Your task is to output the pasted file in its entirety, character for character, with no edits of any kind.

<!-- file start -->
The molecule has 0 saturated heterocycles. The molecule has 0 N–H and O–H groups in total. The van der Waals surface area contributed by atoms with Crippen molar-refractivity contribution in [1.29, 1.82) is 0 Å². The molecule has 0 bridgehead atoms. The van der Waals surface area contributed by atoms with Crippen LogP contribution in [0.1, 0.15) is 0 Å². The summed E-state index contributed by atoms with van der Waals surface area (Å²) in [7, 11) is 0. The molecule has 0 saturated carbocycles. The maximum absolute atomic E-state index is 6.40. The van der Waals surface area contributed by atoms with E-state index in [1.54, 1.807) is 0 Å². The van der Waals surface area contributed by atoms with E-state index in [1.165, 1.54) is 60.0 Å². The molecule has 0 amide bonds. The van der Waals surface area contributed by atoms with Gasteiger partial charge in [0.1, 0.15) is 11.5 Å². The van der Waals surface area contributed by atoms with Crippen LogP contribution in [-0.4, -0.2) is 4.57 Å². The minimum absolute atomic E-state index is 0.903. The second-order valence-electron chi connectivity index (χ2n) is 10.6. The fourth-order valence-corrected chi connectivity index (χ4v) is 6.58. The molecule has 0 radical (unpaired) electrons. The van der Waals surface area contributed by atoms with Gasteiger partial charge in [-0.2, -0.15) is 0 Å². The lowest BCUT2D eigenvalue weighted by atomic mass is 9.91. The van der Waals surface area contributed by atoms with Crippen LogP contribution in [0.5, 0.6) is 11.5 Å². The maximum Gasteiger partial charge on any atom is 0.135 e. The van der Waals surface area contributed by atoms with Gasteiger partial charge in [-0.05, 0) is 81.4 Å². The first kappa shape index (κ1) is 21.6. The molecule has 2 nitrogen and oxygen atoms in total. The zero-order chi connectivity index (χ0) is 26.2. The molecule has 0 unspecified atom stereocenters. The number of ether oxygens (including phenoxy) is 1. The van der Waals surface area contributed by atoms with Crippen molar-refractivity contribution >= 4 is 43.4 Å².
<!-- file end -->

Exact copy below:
The molecule has 0 saturated heterocycles. The molecule has 0 N–H and O–H groups in total. The van der Waals surface area contributed by atoms with Crippen molar-refractivity contribution in [1.29, 1.82) is 0 Å². The molecule has 0 bridgehead atoms. The van der Waals surface area contributed by atoms with Crippen LogP contribution in [0.1, 0.15) is 0 Å². The summed E-state index contributed by atoms with van der Waals surface area (Å²) in [7, 11) is 0. The molecule has 0 saturated carbocycles. The maximum absolute atomic E-state index is 6.40. The van der Waals surface area contributed by atoms with E-state index in [1.54, 1.807) is 0 Å². The van der Waals surface area contributed by atoms with E-state index in [1.165, 1.54) is 60.0 Å². The molecule has 0 amide bonds. The van der Waals surface area contributed by atoms with Gasteiger partial charge in [0.1, 0.15) is 11.5 Å². The van der Waals surface area contributed by atoms with Crippen LogP contribution in [-0.4, -0.2) is 4.57 Å². The minimum absolute atomic E-state index is 0.903. The second-order valence-electron chi connectivity index (χ2n) is 10.6. The fourth-order valence-corrected chi connectivity index (χ4v) is 6.58. The molecule has 0 radical (unpaired) electrons. The van der Waals surface area contributed by atoms with Gasteiger partial charge in [-0.2, -0.15) is 0 Å². The lowest BCUT2D eigenvalue weighted by atomic mass is 9.91. The van der Waals surface area contributed by atoms with Crippen LogP contribution in [0.5, 0.6) is 11.5 Å². The maximum Gasteiger partial charge on any atom is 0.135 e. The van der Waals surface area contributed by atoms with Gasteiger partial charge in [-0.05, 0) is 81.4 Å². The first kappa shape index (κ1) is 21.6. The molecule has 2 nitrogen and oxygen atoms in total. The zero-order chi connectivity index (χ0) is 26.2. The molecule has 0 unspecified atom stereocenters. The number of ether oxygens (including phenoxy) is 1. The van der Waals surface area contributed by atoms with Crippen molar-refractivity contribution >= 4 is 43.4 Å².